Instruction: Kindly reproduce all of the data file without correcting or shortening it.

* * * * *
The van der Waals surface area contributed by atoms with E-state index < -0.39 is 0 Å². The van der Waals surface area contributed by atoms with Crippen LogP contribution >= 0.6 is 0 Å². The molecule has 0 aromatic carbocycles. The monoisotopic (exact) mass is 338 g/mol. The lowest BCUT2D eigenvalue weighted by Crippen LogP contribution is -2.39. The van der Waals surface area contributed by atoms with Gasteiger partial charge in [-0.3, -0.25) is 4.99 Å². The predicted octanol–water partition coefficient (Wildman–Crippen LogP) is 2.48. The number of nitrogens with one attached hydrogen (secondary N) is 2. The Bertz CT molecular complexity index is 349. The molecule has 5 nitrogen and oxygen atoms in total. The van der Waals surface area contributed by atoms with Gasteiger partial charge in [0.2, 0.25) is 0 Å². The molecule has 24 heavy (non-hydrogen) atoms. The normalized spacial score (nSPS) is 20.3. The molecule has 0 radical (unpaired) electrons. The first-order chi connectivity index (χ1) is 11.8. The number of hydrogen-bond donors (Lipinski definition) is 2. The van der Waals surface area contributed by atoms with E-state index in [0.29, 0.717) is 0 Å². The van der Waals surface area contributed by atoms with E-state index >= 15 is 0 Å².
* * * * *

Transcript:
The van der Waals surface area contributed by atoms with E-state index < -0.39 is 0 Å². The van der Waals surface area contributed by atoms with Crippen LogP contribution >= 0.6 is 0 Å². The molecule has 0 aromatic carbocycles. The monoisotopic (exact) mass is 338 g/mol. The lowest BCUT2D eigenvalue weighted by Crippen LogP contribution is -2.39. The van der Waals surface area contributed by atoms with Gasteiger partial charge in [-0.3, -0.25) is 4.99 Å². The predicted octanol–water partition coefficient (Wildman–Crippen LogP) is 2.48. The number of nitrogens with one attached hydrogen (secondary N) is 2. The Bertz CT molecular complexity index is 349. The molecule has 5 nitrogen and oxygen atoms in total. The van der Waals surface area contributed by atoms with Gasteiger partial charge in [0.2, 0.25) is 0 Å². The molecule has 24 heavy (non-hydrogen) atoms. The normalized spacial score (nSPS) is 20.3. The molecule has 0 radical (unpaired) electrons. The first-order chi connectivity index (χ1) is 11.8. The number of hydrogen-bond donors (Lipinski definition) is 2. The van der Waals surface area contributed by atoms with E-state index in [0.29, 0.717) is 0 Å². The van der Waals surface area contributed by atoms with E-state index >= 15 is 0 Å².